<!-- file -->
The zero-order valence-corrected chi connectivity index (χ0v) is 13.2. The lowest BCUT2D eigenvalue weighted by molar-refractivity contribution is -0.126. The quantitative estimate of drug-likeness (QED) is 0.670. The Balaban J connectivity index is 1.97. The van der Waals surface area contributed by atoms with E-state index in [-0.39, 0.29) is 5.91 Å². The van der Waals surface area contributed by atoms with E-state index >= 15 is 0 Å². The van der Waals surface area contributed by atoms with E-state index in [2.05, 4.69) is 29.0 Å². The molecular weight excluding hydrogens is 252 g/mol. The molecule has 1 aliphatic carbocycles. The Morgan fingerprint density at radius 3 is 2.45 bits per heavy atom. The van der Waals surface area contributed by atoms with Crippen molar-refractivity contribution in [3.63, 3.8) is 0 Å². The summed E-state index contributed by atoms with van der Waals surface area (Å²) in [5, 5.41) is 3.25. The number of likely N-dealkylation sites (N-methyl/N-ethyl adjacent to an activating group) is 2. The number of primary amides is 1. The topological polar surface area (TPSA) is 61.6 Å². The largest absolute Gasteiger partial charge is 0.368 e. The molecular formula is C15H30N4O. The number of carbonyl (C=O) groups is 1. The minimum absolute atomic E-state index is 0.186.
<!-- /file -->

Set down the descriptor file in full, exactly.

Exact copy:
The zero-order valence-corrected chi connectivity index (χ0v) is 13.2. The lowest BCUT2D eigenvalue weighted by molar-refractivity contribution is -0.126. The quantitative estimate of drug-likeness (QED) is 0.670. The Balaban J connectivity index is 1.97. The van der Waals surface area contributed by atoms with E-state index in [-0.39, 0.29) is 5.91 Å². The van der Waals surface area contributed by atoms with E-state index >= 15 is 0 Å². The van der Waals surface area contributed by atoms with E-state index in [2.05, 4.69) is 29.0 Å². The molecular weight excluding hydrogens is 252 g/mol. The molecule has 1 aliphatic carbocycles. The Morgan fingerprint density at radius 3 is 2.45 bits per heavy atom. The van der Waals surface area contributed by atoms with Crippen molar-refractivity contribution in [3.63, 3.8) is 0 Å². The summed E-state index contributed by atoms with van der Waals surface area (Å²) in [5, 5.41) is 3.25. The number of likely N-dealkylation sites (N-methyl/N-ethyl adjacent to an activating group) is 2. The number of primary amides is 1. The topological polar surface area (TPSA) is 61.6 Å². The largest absolute Gasteiger partial charge is 0.368 e. The molecular formula is C15H30N4O. The number of carbonyl (C=O) groups is 1. The minimum absolute atomic E-state index is 0.186.